Photo by: Ken Grosse/UCSD Athletics
UCLA took advantage of eight unanswered goals in UCSD's 10-1 loss on Saturday.
UCLA Overpowers UCSD, Tritons to Play for Third Place
Release: Saturday 12/03/2011 
BERKELEY, Calif. - The UC San Diego men's water polo team is headed to the consolation game at the NCAA Championships after UCLA downed the Tritons 10-1 in the national semifinals on Saturday afternoon at Spieker Aquatic Center on the campus of UC Berkeley.

UCSD will face Princeton at 1:00 p.m. on Sunday to decide who takes home third place. UCLA and USC will play at 3:00 p.m. for the national championship.

"I will certainly speak on behalf of the team. We're disappointed," said UCSD head coach Denny Harper. "UCLA is a very, very good water polo team, and I wish them luck tomorrow against USC."

Unable to develop a wealth of scoring opportunities early on, UCSD relied on its defense to keep the Tritons within striking distance in the opening half. David Morton made a point-blank save on Griffin White and won another scrum in front of the net with Chris Wendt. UCLA eventually got on the board on their fourth possession as Cullen Hennessey took advantage of an open lane along the right side.

Down 2-0 , the Tritons cut the deficit in half on their third possession of the second quarter. After Brett Lathrope was ejected for pulling down Graham Saber on the outside, the Tritons worked the ball around the perimeter of the offense to find an open shot. As the man-advantage expired, Saber tossed the ball inside to Matthew Michalko, who rose to meet the ball at two meters before firing a quick shot to the left post past UCLA keeper Matt Rapacz.

UCSD drew an ejection in the back court to take a man-advantage for the second consecutive trip down the pool. Danny Lorch found space at three meters on a Triton set play, but his attempt to pull the Tritons even missed wide.

Morton kept the score at 2-1 by forcing Josh Samels to hit the post on a break away and then stonewalling Samuels at the front post with 2:30 left in the half. John Butler tried a skip shot from six meters out, but it was blocked off the post by a UCLA defender.

The Bruins were able to work it inside lwith a minute left, as Wendt passed it down to Daniel Lenhart at about four-meters. He took a couple of fakes with the left hand before firing a shot inside the right post to make it 3-1. After a turnover in UCSD's offensive end, the Bruins were able to draw an ejection on Josh Stiling as he battled with Wendt on the inside. Hennessey took advantage of the extra-man, converting from three meters to make it 4-1 with eight seconds remaining.

"We're disappointed. I thought that the first half we played some pretty good defense. To be down at half 4-1, it was at least still doable," said Harper.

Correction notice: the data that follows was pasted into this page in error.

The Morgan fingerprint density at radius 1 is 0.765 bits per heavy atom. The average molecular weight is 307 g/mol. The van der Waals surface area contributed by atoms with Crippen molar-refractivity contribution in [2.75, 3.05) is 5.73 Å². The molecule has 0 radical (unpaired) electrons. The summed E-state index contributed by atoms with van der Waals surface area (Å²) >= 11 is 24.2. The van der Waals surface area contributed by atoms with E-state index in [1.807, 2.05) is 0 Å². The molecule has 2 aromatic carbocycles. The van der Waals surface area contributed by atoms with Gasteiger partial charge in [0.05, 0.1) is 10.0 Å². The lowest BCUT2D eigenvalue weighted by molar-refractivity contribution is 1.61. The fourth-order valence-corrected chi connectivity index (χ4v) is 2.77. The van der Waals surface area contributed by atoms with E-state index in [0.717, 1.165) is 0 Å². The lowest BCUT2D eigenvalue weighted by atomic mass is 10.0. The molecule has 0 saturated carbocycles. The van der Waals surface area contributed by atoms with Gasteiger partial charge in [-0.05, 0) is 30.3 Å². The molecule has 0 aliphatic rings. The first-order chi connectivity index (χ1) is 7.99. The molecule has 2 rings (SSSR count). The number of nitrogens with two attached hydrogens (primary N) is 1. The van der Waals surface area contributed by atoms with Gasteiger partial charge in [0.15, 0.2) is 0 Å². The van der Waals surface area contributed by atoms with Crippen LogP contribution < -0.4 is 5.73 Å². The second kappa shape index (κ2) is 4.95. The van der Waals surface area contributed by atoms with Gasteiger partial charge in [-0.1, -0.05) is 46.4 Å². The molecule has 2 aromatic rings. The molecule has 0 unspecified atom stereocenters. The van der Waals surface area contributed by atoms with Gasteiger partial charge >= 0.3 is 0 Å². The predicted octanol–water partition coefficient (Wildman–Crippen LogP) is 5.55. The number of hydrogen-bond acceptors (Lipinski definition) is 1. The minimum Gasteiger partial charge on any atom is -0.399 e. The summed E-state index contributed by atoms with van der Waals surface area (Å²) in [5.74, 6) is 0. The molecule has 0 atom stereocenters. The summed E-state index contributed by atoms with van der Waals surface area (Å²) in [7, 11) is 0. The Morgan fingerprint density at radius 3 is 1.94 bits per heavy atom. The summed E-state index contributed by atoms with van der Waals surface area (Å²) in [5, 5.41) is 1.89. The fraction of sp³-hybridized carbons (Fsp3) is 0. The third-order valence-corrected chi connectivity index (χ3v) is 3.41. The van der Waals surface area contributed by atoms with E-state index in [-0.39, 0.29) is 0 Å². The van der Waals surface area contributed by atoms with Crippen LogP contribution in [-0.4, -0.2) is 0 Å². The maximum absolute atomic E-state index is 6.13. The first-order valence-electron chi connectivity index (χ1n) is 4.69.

UCLA used the momentum it gained just before the half to put the game away in the third quarter. Morton made a save on Lenhart's outside shot, but the Bruins were able to punch home the rebound to make it 5-1 on their first possession. Lathrope extended UCLA's lead to five before Lathrope fired a shot bar-in from six meters out on the right side to make it 7-1.

Brian Donohoe recorded the Tritons' best chance to score in the second half, as Butler lobbed a ball inside from the right flank for him at the goal mouth. Donohoe powered to meet the pass, but Rapacz slapped away his attempt from a meter out. After the Bruins made it 8-1, Rapacz made another big save, this time on a skip shot by Joe Dietrich. Samuels duplicated Dietrich's skip attempt on UCLA's next possession, beating Morton to give UCLA a 9-1 advantage.

Donohoe had another chance to break the Tritons' stalemate, but UCLA's Nate Hartshorne was up to the task on Donohoe's only shot of the fourth. The Bruins blanked the Tritons in the final stanza, tacking on a penalty shot to make it 10-1. UCLA scored eight unanswered to finish the contest.

"The issue in this game for us was our frontcourt offense. We just could not generate a lot of offense. We could not get very many quality shots. Obviously, our six on five opportunities, we didn't put those away," said Harper.

UCSD will have a chance to play for third place at the NCAA championship for the sixth time in program history. The Tritons took home third place the last time they were at the NCAA Championship in 2006 when they topped Navy, 12-8. UCSD is 3-2 all-time in the NCAA third-place game.

"I hate playing a third-place game. It's always challenging," said Harper. "When we come here, we plan to win that national championship game. The third-place game, I would say is usually about entertainment. I anticipate that it is going to be a pretty close, hard-fought game."

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